The Soviet leadership had good reasons to be suspicious about the allies. After all, Western powers had shown hostility to the Soviet from the outset of the Russian revolution, by supporting tsarist troops, sending armies, even bombing Russia by air.<quoted text>
And of course the Soviets were innocent and wouldn't think of shooting down an Avro Lincoln or a Swedish Dakota etc would they.
I've just finished reading 'Tirpitz' and the Soviets were paranoid with the western allies even when we were sending them aid with the arctic convoys. Winston Churchill had to virtually jump through hoops to get British aircraft based in Soviet territory to defend the convoys from air and sea attack.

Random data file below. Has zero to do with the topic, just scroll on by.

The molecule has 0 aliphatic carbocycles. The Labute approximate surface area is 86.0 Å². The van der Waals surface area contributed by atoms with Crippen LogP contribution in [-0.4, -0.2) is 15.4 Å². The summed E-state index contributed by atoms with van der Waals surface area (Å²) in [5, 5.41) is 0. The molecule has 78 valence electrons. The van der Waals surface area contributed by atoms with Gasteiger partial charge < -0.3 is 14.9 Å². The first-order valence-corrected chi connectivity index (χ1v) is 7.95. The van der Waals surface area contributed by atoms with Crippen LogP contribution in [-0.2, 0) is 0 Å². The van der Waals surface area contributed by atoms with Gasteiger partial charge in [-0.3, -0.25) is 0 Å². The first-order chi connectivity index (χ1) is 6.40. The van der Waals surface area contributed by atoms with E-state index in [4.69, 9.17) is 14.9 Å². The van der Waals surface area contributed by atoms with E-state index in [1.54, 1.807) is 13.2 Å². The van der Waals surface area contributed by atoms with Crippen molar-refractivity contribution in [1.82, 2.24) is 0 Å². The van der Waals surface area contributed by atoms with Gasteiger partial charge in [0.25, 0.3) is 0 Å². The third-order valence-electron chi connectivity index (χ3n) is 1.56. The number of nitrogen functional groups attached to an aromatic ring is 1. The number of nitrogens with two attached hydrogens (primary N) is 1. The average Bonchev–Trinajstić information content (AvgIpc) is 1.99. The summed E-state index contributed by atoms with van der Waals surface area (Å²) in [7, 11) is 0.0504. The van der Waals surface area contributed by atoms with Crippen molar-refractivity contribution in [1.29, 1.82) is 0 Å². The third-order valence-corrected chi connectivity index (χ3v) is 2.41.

Later, the West supported the counter-revolution during the civil war, up to 1923. The West backed Poland in the war against the USSR, etc...
The Soviet Union was diplomatically alienated, not recognised at the League of nations.
When the NAZI threat came about, France and Britain refused Stalin's offer of an alliance against Germany.
So, it's no surprise that, when the tables turned, the Soviet weren't so keen on their Western allies. Most of their officers, commissars and members of the Politburo had faced Western hostility for 20 years!